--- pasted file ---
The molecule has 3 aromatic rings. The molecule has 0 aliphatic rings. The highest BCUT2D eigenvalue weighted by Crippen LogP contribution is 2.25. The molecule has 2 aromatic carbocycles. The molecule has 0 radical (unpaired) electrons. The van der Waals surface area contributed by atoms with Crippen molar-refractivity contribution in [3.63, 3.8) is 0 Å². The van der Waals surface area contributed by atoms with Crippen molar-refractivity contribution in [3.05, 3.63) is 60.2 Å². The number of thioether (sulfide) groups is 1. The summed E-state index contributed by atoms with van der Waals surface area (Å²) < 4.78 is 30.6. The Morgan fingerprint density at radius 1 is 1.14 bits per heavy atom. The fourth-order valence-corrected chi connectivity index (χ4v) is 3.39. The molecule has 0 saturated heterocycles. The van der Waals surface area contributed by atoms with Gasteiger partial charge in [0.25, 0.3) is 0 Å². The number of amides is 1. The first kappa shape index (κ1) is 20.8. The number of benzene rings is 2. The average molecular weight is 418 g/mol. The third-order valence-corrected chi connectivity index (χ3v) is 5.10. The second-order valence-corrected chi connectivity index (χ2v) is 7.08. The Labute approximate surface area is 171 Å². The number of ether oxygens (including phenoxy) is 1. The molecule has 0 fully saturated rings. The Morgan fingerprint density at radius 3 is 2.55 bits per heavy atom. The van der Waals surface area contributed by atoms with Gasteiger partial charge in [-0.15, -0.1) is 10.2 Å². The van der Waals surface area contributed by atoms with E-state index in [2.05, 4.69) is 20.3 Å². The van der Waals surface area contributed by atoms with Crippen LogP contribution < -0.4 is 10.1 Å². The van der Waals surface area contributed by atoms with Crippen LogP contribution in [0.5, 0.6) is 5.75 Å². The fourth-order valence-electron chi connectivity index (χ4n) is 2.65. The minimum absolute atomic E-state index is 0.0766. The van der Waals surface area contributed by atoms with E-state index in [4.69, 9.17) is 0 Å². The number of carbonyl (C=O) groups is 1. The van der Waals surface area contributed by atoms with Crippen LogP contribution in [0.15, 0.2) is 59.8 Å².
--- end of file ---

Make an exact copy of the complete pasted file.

The molecule has 3 aromatic rings. The molecule has 0 aliphatic rings. The highest BCUT2D eigenvalue weighted by Crippen LogP contribution is 2.25. The molecule has 2 aromatic carbocycles. The molecule has 0 radical (unpaired) electrons. The van der Waals surface area contributed by atoms with Crippen molar-refractivity contribution in [3.63, 3.8) is 0 Å². The van der Waals surface area contributed by atoms with Crippen molar-refractivity contribution in [3.05, 3.63) is 60.2 Å². The number of thioether (sulfide) groups is 1. The summed E-state index contributed by atoms with van der Waals surface area (Å²) < 4.78 is 30.6. The Morgan fingerprint density at radius 1 is 1.14 bits per heavy atom. The fourth-order valence-corrected chi connectivity index (χ4v) is 3.39. The molecule has 0 saturated heterocycles. The van der Waals surface area contributed by atoms with Gasteiger partial charge in [0.25, 0.3) is 0 Å². The number of amides is 1. The first kappa shape index (κ1) is 20.8. The number of benzene rings is 2. The average molecular weight is 418 g/mol. The third-order valence-corrected chi connectivity index (χ3v) is 5.10. The second-order valence-corrected chi connectivity index (χ2v) is 7.08. The Labute approximate surface area is 171 Å². The number of ether oxygens (including phenoxy) is 1. The molecule has 0 fully saturated rings. The Morgan fingerprint density at radius 3 is 2.55 bits per heavy atom. The van der Waals surface area contributed by atoms with Gasteiger partial charge in [-0.15, -0.1) is 10.2 Å². The van der Waals surface area contributed by atoms with E-state index in [2.05, 4.69) is 20.3 Å². The van der Waals surface area contributed by atoms with Crippen LogP contribution < -0.4 is 10.1 Å². The van der Waals surface area contributed by atoms with Crippen LogP contribution in [0.5, 0.6) is 5.75 Å². The fourth-order valence-electron chi connectivity index (χ4n) is 2.65. The minimum absolute atomic E-state index is 0.0766. The van der Waals surface area contributed by atoms with E-state index in [4.69, 9.17) is 0 Å². The number of carbonyl (C=O) groups is 1. The van der Waals surface area contributed by atoms with Crippen LogP contribution in [0.15, 0.2) is 59.8 Å².